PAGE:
What is the Islamic State?
Where did it come from, and what are its intentions? The simplicity of these questions can be deceiving, and few Western leaders seem to know the answers. In December, The New York Times published confidential comments by Major General Michael K. Nagata, the Special Operations commander for the United States in the Middle East, admitting that he had hardly begun figuring out the Islamic State’s appeal. “We have not defeated the idea,” he said. “We do not even understand the idea.” In the past year, President Obama has referred to the Islamic State, variously, as “not Islamic” and as al-Qaeda’s “jayvee team,” statements that reflected confusion about the group, and may have contributed to significant strategic errors.
19 Kids and Counting built its reputation on preaching family values, but the mass-media platforms that made the family famous might also be their undoing.
On Thursday, news broke that Josh Duggar, the oldest son of the Duggar family's 19 children, had, as a teenager, allegedly molested five underage girls. Four of them, allegedly, were his sisters.
The information came to light because, in 2006—two years before 17 Kids and Counting first aired on TLC, and thus two years before the Duggars became reality-TV celebrities—the family recorded an appearance on TheOprah Winfrey Show. Before the taping, an anonymous source sent an email to Harpo warning the production company Josh’s alleged molestation. Harpo forwarded the email to authorities, triggering a police investigation (the Oprah appearance never aired). The news was reported this week by In Touch Weekly—after the magazine filed a Freedom of Information Act request to see the police report on the case—and then confirmed by the Duggars in a statement posted on Facebook.
In an interview, the U.S. president ties his legacy to a pact with Tehran, argues ISIS is not winning, warns Saudi Arabia not to pursue a nuclear-weapons program, and anguishes about Israel.
On Tuesday afternoon, as President Obama was bringing an occasionally contentious but often illuminating hour-long conversation about the Middle East to an end, I brought up a persistent worry. “A majority of American Jews want to support the Iran deal,” I said, “but a lot of people are anxiety-ridden about this, as am I.” Like many Jews—and also, by the way, many non-Jews—I believe that it is prudent to keep nuclear weapons out of the hands of anti-Semitic regimes. Obama, who earlier in the discussion had explicitly labeled the supreme leader of Iran, Ayatollah Ali Khamenei, an anti-Semite, responded with an argument I had not heard him make before.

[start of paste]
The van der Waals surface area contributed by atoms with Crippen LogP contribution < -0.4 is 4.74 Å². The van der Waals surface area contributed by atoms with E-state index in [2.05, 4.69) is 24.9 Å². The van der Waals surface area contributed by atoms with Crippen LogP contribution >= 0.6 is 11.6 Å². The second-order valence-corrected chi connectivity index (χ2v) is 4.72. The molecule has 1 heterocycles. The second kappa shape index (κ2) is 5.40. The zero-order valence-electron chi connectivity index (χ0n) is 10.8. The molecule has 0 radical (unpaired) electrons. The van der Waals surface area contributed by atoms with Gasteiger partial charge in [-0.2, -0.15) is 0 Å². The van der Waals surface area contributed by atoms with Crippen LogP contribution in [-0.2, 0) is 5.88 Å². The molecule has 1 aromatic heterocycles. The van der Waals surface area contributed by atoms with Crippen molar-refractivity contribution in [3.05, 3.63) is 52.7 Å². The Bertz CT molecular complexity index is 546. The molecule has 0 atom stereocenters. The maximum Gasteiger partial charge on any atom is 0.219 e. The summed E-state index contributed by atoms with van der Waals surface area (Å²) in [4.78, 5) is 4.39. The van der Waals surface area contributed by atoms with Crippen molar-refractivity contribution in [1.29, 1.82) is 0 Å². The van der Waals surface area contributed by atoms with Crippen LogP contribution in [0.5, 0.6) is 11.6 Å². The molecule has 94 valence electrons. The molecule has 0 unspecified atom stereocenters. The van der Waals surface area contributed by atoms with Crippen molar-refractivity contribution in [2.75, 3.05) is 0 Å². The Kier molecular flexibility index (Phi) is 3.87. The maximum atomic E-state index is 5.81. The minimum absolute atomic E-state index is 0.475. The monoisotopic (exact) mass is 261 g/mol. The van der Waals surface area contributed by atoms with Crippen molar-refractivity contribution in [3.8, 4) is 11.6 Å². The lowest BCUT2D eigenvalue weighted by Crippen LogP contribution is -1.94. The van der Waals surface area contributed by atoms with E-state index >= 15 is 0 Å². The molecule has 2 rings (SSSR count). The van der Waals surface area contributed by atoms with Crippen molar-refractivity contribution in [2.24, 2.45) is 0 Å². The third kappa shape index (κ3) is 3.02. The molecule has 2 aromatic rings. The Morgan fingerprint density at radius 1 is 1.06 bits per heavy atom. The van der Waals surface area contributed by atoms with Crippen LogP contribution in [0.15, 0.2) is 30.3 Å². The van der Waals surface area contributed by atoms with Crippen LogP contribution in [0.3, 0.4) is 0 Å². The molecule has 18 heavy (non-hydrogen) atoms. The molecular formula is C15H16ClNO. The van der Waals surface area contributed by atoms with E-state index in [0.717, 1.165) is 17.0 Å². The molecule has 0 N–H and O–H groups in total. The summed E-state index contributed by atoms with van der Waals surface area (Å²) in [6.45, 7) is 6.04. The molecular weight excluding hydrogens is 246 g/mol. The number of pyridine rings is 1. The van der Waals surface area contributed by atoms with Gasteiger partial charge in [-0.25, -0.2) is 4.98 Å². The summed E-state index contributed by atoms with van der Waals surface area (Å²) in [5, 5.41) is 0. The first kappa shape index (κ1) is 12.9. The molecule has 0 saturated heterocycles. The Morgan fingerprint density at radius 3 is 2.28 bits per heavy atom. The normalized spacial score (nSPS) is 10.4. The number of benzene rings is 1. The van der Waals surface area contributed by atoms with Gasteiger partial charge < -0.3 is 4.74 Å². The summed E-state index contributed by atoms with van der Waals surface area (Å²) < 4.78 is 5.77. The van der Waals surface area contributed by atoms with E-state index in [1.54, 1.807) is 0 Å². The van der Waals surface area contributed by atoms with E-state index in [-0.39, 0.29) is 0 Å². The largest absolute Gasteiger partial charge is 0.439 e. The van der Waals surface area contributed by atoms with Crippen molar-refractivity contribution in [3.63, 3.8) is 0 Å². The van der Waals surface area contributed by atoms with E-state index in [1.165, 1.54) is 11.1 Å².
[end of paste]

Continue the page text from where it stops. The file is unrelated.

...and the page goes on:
“Look, 20 years from now, I’m still going to be around, God willing. If Iran has a nuclear weapon, it’s my name on this,” he said, referring to the apparently almost-finished nuclear agreement between Iran and a group of world powers led by the United States. “I think it’s fair to say that in addition to our profound national-security interests, I have a personal interest in locking this down.”
Advocates say that a guaranteed basic income can lead to more creative, fulfilling work. The question is how to fund it.
Scott Santens has been thinking a lot about fish lately. Specifically, he’s been reflecting on the aphorism, “If you give a man a fish, he eats for a day. If you teach a man to fish, he eats for life.” What Santens wants to know is this: “If you build a robot to fish, do all men starve, or do all men eat?”
Santens is 37 years old, and he’s a leader in the basic income movement—a worldwide network of thousands of advocates (26,000 on Reddit alone) who believe that governments should provide every citizen with a monthly stipend big enough to cover life’s basic necessities. The idea of a basic income has been around for decades, and it once drew support from leaders as different as Martin Luther King Jr. and Richard Nixon. But rather than waiting for governments to act, Santens has started crowdfunding his own basic income of $1,000 per month. He’s nearly halfway to his his goal.
Why agriculture may someday take place in towers, not fields
A couple of Octobers ago, I found myself standing on a 5,000-acre cotton crop in the outskirts of Lubbock, Texas, shoulder-to-shoulder with a third-generation cotton farmer. He swept his arm across the flat, brown horizon of his field, which was at that moment being plowed by an industrial-sized picker—a toothy machine as tall as a house and operated by one man. The picker’s yields were being dropped into a giant pod to be delivered late that night to the local gin. And far beneath our feet, the Ogallala aquifer dwindled away at its frighteningly swift pace. When asked about this, the farmer spoke of reverse osmosis—the process of desalinating water—which he seemed to put his faith in, and which kept him unafraid of famine and permanent drought.
No police officers will serve time for the November 2012 shooting death of two unarmed black civilians.
On November 29, 2012, police officers and witnesses heard what appeared to be gunshots coming from a car driving near a police station in Cleveland. A high-speed car chase ensued, drawing in over 100 officers on duty, before the police managed to corner the car. Thirteen police officers then fired 137 rounds of ammunition at the vehicle, whose occupants Cleveland police suspected were armed. After the other officers stopped firing, 31-year-old Michael Brelo climbed on top of the hood of the suspect’s car and fired 15 more rounds at close range. When the shooting stopped, the car’s occupants, 43-year-old Timothy Russell and 30-year-old Malissa Williams, were dead. Both were unarmed. The “gunshot” witnesses heard turned out to be a backfiring car.
In any case, people have probably heard the phrase in reference to something gone awry at work or in life. In either setting, when the shit does hit the fan, people will tend to look to the most competent person in the room to take over.
And too bad for that person. A new paper by a team of researchers from Duke University, University of Georgia, and University of Colorado looks at not only how extremely competent people are treated by their co-workers and peers, but how those people feel when, at crucial moments, everyone turns to them. They find that responsible employees are not terribly pleased about this dynamic either.